“Matt, the screening is only about a third full. If it’s not at least half, you can pack your bags on Monday,” jokes Organized Crime and Corruption Reporting Project (OCCRP) director Drew Sullivan. “Please, can you stop doing that and not just look at the numbers all the time? I don’t want to know,” director Matt Sarnecki fumes, walking outside the hotel for a smoke. There is one day left until the premiere of The Killing of a Journalist at Hot Docs, North America’s largest documentary film festival, in Toronto.
We flew to Toronto in late April for the premiere of this film documenting the murder of Slovak journalist Ján Kuciak and his fiancée, Martina Kušnírová. Compared to other big production companies, our team was small, consisting of only a few people: the film’s director, Matt; the two directors of OCCRP, Drew Sullivan and Paul Radu; the film’s main producer, Signe Byrge Sørensen from Final Cut for Real; and Pavla Holcová and Eva Kubániová from investigace.cz.
What is the documentary The Killing of a Journalist about?
The documentary The Killing of a Journalist decribes in detail not only the murder of Slovak journalist Ján Kuciak and his girlfriend, Martina Kušnírová, but also the dramatic events in Slovakia that followed this horrendous crime, which exposed corruption in politics, the police, the judiciary, and big business in Slovakia. An important moment in the film comes when reporter Pavla Holcová receives a copy of the police file from an anonymous source. She then works together with a number of Slovak journalists to create the “Kočner Library.” The world premiere took place on May 1 in Toronto at the Hot Docs International Film Festival. The European premiere will be announced soon.
Our small group is wet and cold on the way to the Varsity multiplex, one of the festival’s screening places. Spring in Canada doesn’t care if you’re going to a big premiere or not; the weather is the weather. Standing in a cocktail dress in a huge shopping mall also feels strange. Instead of a red carpet, we take the escalator to the top floor, where the cinema is located. This major film festival doesn’t resonate with Toronto’s three million people so much. The rush of a big city lives its own way.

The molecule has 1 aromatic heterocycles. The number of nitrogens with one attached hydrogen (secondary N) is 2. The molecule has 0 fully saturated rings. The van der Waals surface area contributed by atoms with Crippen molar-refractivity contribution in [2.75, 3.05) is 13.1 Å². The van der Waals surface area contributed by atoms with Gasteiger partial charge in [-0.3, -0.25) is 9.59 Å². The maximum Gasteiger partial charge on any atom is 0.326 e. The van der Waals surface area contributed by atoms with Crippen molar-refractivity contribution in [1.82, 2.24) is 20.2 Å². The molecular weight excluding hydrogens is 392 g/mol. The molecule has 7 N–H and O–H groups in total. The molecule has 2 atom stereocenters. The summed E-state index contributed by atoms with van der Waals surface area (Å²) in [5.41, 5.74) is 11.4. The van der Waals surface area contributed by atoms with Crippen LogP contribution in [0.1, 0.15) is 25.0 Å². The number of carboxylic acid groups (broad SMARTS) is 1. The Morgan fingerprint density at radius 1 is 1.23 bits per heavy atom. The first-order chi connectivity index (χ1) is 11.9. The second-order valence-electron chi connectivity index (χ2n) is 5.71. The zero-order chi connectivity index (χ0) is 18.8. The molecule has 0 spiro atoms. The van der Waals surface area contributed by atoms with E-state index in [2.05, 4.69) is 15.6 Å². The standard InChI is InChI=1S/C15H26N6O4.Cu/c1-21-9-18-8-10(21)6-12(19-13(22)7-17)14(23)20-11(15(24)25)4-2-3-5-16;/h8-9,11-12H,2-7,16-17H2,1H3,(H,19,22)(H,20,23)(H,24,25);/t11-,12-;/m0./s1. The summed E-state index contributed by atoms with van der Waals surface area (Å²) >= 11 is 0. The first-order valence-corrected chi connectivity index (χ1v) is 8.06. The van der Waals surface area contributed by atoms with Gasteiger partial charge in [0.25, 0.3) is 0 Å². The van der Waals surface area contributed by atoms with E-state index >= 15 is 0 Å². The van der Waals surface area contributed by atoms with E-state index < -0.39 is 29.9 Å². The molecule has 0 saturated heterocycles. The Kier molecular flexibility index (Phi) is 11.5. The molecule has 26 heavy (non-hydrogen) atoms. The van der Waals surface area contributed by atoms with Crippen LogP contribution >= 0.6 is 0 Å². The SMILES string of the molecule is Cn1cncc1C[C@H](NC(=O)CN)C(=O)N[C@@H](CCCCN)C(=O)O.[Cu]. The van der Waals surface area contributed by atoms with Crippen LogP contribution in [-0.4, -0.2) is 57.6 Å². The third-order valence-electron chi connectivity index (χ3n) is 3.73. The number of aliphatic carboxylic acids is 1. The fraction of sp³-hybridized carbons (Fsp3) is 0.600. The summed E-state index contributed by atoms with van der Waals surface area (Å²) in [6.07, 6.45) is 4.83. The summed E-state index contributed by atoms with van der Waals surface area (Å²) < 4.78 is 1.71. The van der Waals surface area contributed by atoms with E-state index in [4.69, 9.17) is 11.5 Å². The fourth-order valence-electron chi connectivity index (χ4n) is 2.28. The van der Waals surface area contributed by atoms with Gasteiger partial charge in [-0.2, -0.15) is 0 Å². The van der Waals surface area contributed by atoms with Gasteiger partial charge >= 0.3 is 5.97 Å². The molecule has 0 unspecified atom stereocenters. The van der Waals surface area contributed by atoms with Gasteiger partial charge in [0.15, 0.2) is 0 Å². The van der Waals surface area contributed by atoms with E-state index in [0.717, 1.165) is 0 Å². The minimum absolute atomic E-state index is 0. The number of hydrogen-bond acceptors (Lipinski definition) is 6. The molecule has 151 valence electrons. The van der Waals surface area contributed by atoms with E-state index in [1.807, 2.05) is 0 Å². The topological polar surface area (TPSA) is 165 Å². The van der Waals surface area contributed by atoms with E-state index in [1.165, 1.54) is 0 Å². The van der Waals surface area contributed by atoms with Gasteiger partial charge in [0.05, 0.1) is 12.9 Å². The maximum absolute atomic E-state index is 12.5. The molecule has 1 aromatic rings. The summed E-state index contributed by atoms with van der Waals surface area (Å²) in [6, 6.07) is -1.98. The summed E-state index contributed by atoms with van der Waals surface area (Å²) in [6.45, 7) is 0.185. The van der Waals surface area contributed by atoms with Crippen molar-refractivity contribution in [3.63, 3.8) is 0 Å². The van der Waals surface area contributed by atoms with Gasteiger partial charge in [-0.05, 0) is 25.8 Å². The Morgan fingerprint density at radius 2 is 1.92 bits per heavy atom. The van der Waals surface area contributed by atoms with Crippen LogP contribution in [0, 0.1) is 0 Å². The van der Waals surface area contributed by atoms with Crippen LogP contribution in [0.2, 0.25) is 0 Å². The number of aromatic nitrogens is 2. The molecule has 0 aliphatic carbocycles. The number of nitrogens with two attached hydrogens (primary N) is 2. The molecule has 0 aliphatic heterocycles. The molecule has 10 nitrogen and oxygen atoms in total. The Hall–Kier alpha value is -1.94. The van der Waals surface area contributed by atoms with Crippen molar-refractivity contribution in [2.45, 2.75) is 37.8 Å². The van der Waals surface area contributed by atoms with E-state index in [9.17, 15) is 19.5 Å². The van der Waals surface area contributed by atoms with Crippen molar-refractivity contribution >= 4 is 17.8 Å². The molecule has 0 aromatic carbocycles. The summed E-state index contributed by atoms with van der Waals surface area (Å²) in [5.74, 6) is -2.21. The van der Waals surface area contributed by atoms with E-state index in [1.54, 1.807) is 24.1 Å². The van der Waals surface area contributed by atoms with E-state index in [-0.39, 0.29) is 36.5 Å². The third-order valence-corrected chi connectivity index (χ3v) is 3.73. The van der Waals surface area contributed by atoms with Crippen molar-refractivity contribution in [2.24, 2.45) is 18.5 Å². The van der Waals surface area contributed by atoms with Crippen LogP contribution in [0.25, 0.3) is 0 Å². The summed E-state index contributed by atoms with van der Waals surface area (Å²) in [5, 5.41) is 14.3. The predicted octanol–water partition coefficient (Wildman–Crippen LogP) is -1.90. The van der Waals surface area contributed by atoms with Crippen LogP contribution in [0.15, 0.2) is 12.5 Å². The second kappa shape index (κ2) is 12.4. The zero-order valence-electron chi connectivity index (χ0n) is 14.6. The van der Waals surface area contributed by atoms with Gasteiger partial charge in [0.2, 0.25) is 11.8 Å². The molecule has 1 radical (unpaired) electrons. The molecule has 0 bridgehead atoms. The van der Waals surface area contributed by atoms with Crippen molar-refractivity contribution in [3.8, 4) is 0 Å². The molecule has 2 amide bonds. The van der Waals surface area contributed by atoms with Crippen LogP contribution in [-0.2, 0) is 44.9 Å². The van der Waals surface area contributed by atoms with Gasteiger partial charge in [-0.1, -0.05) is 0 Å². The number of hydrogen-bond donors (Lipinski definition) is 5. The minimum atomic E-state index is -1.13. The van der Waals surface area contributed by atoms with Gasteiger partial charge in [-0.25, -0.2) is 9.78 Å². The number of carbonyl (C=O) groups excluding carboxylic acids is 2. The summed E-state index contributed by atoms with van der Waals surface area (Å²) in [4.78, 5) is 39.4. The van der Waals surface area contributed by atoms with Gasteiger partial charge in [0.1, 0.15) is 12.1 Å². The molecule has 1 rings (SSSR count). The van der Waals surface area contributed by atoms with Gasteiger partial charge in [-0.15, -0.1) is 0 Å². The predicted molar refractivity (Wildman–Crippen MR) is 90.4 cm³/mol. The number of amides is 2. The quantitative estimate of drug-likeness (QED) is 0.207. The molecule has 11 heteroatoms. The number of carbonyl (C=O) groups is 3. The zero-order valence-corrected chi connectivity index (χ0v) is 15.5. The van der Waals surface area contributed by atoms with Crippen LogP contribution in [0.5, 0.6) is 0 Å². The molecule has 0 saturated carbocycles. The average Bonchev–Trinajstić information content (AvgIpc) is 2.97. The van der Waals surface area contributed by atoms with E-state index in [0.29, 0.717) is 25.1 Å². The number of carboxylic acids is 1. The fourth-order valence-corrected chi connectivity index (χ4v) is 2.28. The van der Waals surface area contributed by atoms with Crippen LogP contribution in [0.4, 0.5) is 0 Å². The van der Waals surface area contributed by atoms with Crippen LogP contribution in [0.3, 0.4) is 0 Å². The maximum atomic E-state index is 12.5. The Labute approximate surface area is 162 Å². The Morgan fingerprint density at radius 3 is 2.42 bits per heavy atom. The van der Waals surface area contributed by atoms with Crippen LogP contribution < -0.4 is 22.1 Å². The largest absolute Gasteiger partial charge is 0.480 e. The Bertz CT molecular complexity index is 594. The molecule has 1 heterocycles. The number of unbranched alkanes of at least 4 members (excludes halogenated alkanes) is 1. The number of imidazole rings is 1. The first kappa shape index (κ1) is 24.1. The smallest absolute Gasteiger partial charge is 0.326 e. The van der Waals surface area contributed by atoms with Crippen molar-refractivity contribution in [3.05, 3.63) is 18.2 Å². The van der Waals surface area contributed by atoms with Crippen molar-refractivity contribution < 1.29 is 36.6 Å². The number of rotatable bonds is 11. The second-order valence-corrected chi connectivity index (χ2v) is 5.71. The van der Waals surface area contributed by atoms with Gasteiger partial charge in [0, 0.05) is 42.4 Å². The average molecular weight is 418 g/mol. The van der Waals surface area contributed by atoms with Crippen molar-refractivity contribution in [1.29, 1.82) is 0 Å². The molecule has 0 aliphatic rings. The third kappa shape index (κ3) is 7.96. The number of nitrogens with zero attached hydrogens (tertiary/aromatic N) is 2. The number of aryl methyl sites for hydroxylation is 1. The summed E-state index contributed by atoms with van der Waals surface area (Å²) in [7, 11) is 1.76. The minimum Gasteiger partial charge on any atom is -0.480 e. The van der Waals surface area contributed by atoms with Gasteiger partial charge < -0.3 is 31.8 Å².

We stand tensely in a circle, each of us pretending not to be nervous. Every now and then, someone glances at their watch to see if it is time to go into the cinema. I ask Matt how he feels, but he turns around and says he’s going to buy a book. In some ways, it’s an advantage to go to a screening in a shopping mall.
“I’m so nervous. As always before a premiere. The last ten minutes are the worst. There’s no rational basis for it at all, but I’m worried that, for example, the subtitles won’t appear or something will happen to the film,” Signe muses aloud, even though she has experienced dozens of similar film premieres.
Drew checks the number of available seats again. “More than half are filled. There are about five hundred seats,” he says. “How do you know how many seats there are? Don’t tell me you counted,” I ask, and we all start laughing. The OCCRP director nods and heads to the popcorn and Coke stand. He’s American, after all, and you don’t go to the movies here without popcorn.
“To be honest, I’m not nervous at all. I’m more excited to finally see the film on the big screen. I’ve never seen it like this before, especially with proper sound. On the other hand, I admit that I am a little nervous. I’m afraid people won’t like it,” Matt says after returning from the bookstore, clutching the latest bestseller recommended by The Washington Post.